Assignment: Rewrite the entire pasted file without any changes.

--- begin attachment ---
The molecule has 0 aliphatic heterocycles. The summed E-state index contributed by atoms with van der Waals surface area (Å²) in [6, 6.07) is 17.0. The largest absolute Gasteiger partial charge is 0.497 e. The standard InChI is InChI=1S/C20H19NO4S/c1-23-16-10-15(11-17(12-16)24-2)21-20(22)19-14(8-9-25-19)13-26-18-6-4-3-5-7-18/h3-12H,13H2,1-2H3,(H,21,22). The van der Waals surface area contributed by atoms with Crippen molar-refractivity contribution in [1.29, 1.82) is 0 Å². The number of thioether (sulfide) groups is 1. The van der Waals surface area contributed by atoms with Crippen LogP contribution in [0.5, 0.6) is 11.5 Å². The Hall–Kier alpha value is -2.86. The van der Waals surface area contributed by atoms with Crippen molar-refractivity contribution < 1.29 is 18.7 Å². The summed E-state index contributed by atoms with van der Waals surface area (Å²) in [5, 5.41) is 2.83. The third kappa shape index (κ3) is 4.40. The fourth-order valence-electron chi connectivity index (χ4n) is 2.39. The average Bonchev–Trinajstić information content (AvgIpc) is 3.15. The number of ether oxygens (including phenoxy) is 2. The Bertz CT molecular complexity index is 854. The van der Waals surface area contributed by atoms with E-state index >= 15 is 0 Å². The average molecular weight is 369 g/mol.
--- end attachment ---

The molecule has 0 aliphatic heterocycles. The summed E-state index contributed by atoms with van der Waals surface area (Å²) in [6, 6.07) is 17.0. The largest absolute Gasteiger partial charge is 0.497 e. The standard InChI is InChI=1S/C20H19NO4S/c1-23-16-10-15(11-17(12-16)24-2)21-20(22)19-14(8-9-25-19)13-26-18-6-4-3-5-7-18/h3-12H,13H2,1-2H3,(H,21,22). The van der Waals surface area contributed by atoms with Crippen molar-refractivity contribution in [1.29, 1.82) is 0 Å². The number of thioether (sulfide) groups is 1. The van der Waals surface area contributed by atoms with Crippen LogP contribution in [0.5, 0.6) is 11.5 Å². The Hall–Kier alpha value is -2.86. The van der Waals surface area contributed by atoms with Crippen molar-refractivity contribution < 1.29 is 18.7 Å². The summed E-state index contributed by atoms with van der Waals surface area (Å²) in [5, 5.41) is 2.83. The third kappa shape index (κ3) is 4.40. The fourth-order valence-electron chi connectivity index (χ4n) is 2.39. The average Bonchev–Trinajstić information content (AvgIpc) is 3.15. The number of ether oxygens (including phenoxy) is 2. The Bertz CT molecular complexity index is 854. The van der Waals surface area contributed by atoms with E-state index >= 15 is 0 Å². The average molecular weight is 369 g/mol.